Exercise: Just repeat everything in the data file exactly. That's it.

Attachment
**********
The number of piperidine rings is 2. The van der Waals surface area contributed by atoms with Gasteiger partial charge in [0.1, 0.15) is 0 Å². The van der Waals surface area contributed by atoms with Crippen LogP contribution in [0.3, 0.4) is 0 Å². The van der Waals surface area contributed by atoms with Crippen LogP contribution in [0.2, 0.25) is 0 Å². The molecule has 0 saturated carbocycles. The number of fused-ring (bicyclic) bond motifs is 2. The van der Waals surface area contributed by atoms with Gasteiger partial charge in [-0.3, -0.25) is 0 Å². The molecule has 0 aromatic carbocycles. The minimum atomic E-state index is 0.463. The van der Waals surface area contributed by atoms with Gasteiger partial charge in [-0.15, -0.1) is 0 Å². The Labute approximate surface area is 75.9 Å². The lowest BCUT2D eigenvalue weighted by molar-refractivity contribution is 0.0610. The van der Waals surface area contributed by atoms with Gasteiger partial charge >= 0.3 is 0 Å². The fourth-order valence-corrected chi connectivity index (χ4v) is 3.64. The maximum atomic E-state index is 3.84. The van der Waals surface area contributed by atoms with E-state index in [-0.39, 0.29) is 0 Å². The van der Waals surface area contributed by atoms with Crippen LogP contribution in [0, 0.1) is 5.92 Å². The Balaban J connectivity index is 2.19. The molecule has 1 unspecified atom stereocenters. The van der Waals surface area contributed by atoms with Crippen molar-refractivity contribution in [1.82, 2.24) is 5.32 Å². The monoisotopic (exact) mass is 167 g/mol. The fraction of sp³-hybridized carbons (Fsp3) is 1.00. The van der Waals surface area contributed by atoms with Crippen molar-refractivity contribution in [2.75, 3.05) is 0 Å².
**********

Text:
The number of piperidine rings is 2. The van der Waals surface area contributed by atoms with Gasteiger partial charge in [0.1, 0.15) is 0 Å². The van der Waals surface area contributed by atoms with Crippen LogP contribution in [0.3, 0.4) is 0 Å². The van der Waals surface area contributed by atoms with Crippen LogP contribution in [0.2, 0.25) is 0 Å². The molecule has 0 saturated carbocycles. The number of fused-ring (bicyclic) bond motifs is 2. The van der Waals surface area contributed by atoms with Gasteiger partial charge in [-0.3, -0.25) is 0 Å². The molecule has 0 aromatic carbocycles. The minimum atomic E-state index is 0.463. The van der Waals surface area contributed by atoms with Gasteiger partial charge in [-0.15, -0.1) is 0 Å². The Labute approximate surface area is 75.9 Å². The lowest BCUT2D eigenvalue weighted by molar-refractivity contribution is 0.0610. The van der Waals surface area contributed by atoms with Gasteiger partial charge >= 0.3 is 0 Å². The fourth-order valence-corrected chi connectivity index (χ4v) is 3.64. The maximum atomic E-state index is 3.84. The van der Waals surface area contributed by atoms with E-state index in [-0.39, 0.29) is 0 Å². The van der Waals surface area contributed by atoms with Crippen LogP contribution in [0, 0.1) is 5.92 Å². The Balaban J connectivity index is 2.19. The molecule has 1 unspecified atom stereocenters. The van der Waals surface area contributed by atoms with Crippen molar-refractivity contribution in [1.82, 2.24) is 5.32 Å². The monoisotopic (exact) mass is 167 g/mol. The fraction of sp³-hybridized carbons (Fsp3) is 1.00. The van der Waals surface area contributed by atoms with Crippen molar-refractivity contribution in [2.75, 3.05) is 0 Å².